Everyone believes that they're immune to cancer, until it affects them, a family member, or a friend. It's important to never brush off persistent symptoms that continue to interfere with your day-to-day lifestyle. Stay in the loop by reading about these symptoms that may signal something more serious is manifesting.
Lung cancer can cause swelling in the face, neck, arms, and upper chest when a tumor is pressing against the vein that goes from the head to the heart. This particular symptom is called superior vena cava obstruction and is commonly caused by cancer.
Discomfort ranging from a dull aching sensation to shooting pain is a common complaint of patients with bone cancer. As the cancer grows, the irritation will be more consistent and will likely interfere with common movements such as walking or lifting.
You know that tingling sensation when your foot is "falling asleep?" If this feeling continues for an extended period of time, it's best to consult a medical professional. Lack of sensation in one or more body parts could suggest a tumor near the cerebrum, spinal cord, or nerve channels.
We're all guilty of slacking off at the gym sometimes. However, if you find it difficult to do daily tasks like picking up a large book or getting out of bed, especially when paired with exhaustion and swelling, pay attention. Lung cancer can spur muscle disorders around the hip area causing balance issues.
Don't get us wrong, we are huge proponents of healthy weight loss, but if you see your pant size shrinking without a change in your diet, workout routine, or lifestyle, you may want to second guess the cause. Cancer cells use a bulk of the body's main energy supply and may even begin to change the way your body creates energy or protein, causing you to loose weight at a rapid pace.
Sure, bloating is completely normal every now and then, but paired with other side effects like abdominal pain, trouble eating, or extreme fatigue, it is recommended to consult your doc — especially when these signs are consistent. Many of these symptoms can be mistaken for "that time of the month," however, it is always better to be safe than sorry as these are common signs of ovarian cancer.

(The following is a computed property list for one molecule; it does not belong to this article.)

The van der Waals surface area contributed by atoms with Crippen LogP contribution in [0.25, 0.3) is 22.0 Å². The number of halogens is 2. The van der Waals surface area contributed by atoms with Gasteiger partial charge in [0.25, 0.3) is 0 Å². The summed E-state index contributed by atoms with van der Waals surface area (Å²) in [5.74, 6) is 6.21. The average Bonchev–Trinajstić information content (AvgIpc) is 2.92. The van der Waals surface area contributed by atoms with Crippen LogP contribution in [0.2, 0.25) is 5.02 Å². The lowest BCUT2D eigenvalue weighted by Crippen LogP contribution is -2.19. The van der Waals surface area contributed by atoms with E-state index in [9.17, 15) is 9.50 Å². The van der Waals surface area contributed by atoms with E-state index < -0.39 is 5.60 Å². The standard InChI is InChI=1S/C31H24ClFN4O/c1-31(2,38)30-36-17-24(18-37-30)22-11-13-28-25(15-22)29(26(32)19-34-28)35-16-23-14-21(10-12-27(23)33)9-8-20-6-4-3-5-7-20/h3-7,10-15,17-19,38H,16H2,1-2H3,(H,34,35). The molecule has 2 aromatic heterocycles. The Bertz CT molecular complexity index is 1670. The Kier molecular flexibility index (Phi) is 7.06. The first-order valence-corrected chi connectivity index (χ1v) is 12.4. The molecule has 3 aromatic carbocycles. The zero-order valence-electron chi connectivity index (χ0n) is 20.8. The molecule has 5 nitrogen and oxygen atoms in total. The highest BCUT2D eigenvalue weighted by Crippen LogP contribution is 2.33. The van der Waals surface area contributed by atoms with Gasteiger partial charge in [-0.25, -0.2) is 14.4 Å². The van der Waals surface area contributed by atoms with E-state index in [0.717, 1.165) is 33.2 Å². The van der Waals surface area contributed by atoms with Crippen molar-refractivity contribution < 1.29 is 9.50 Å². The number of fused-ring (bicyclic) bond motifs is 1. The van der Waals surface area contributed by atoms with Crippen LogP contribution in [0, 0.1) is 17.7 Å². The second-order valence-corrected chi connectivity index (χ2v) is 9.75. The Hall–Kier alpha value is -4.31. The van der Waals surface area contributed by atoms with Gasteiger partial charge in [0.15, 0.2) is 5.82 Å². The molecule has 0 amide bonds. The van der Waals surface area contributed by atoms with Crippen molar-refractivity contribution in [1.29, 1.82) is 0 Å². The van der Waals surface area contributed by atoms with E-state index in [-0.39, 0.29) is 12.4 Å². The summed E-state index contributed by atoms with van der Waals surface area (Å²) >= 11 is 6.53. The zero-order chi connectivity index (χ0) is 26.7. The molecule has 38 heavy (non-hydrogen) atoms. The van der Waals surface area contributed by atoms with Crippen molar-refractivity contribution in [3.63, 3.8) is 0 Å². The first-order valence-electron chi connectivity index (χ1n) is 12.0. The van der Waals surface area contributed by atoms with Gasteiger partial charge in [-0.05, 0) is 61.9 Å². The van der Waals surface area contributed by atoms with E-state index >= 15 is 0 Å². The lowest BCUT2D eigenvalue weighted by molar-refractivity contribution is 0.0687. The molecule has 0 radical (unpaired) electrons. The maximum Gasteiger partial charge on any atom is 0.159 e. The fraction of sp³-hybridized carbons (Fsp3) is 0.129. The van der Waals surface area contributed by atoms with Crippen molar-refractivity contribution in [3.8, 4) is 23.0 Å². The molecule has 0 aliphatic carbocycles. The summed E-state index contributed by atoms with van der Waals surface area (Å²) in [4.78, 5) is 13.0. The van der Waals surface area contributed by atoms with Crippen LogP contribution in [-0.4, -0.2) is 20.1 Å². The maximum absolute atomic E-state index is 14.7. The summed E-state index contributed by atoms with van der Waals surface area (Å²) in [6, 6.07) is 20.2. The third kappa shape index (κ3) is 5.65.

Long-term weakness and exhaustion could be more serious than you think. Paired with pain, nausea, or vomiting, this symptom could be a sign you have cancer or another disease. Simply be mindful of tumultuous energy patterns.
Bellyaches have tipped off a number of people to liver tumors, and stomach cramps or frequent upset stomachs may indicate colorectal cancer. Most patients with early stage stomach cancers have no symptoms so "listen" to your body when you feel anything out of the ordinary.
Hypercalcemia, or high levels of calcium in the blood, is both a sign and a consequence of multiple cancers — ranging from breast cancer to lung cancer. This symptom can be diagnosed through blood tests by your doctor.
Frequent heartburn episodes or consistent dull pains in the chest area after eating can mean esophageal cancer, so always connect with your doctor for a screening to double check if this pain is persistent.
Not only is a persistent cough exhausting and downright annoying, but it can be a serious risk to your health. If your coughing continues for months at a time, it is likely caused by bronchitis, pneumonia, or post-nasal drip, but do bring this to your doctor's attention as a relentless cough can be a sign of lung cancer.
Many women reported unusually heavy and painful periods or bleeding between periods (otherwise known as spotting) as the tip-off to endometrial or cervical cancer. Abnormal cycles aren't out of the norm, but it's wise not to wait for symptoms to exacerbate if you feel they are interfering with your day-to-day lifestyle.
One of the first signs lung cancer patients remember is the inability to catch their breath or a whistling noise while breathing. Thyroid cancer can also cause breathing problems paired with throat pain.
This symptom is not to be confused with PMS. For women, breasts that appear red or purplish in color or feel hot, swollen, or irritated could mean inflammatory breast cancer. Mammograms can help diagnose breast cancer, but we recommend being conscious of apparent bodily changes like this.
Difficulty swallowing or eating is commonly associated with esophageal or throat cancer, but can also be one of the first signs of lung cancer. A hoarse voice or a strong pressure in the throat can be an early indicator of thyroid or laryngeal cancer.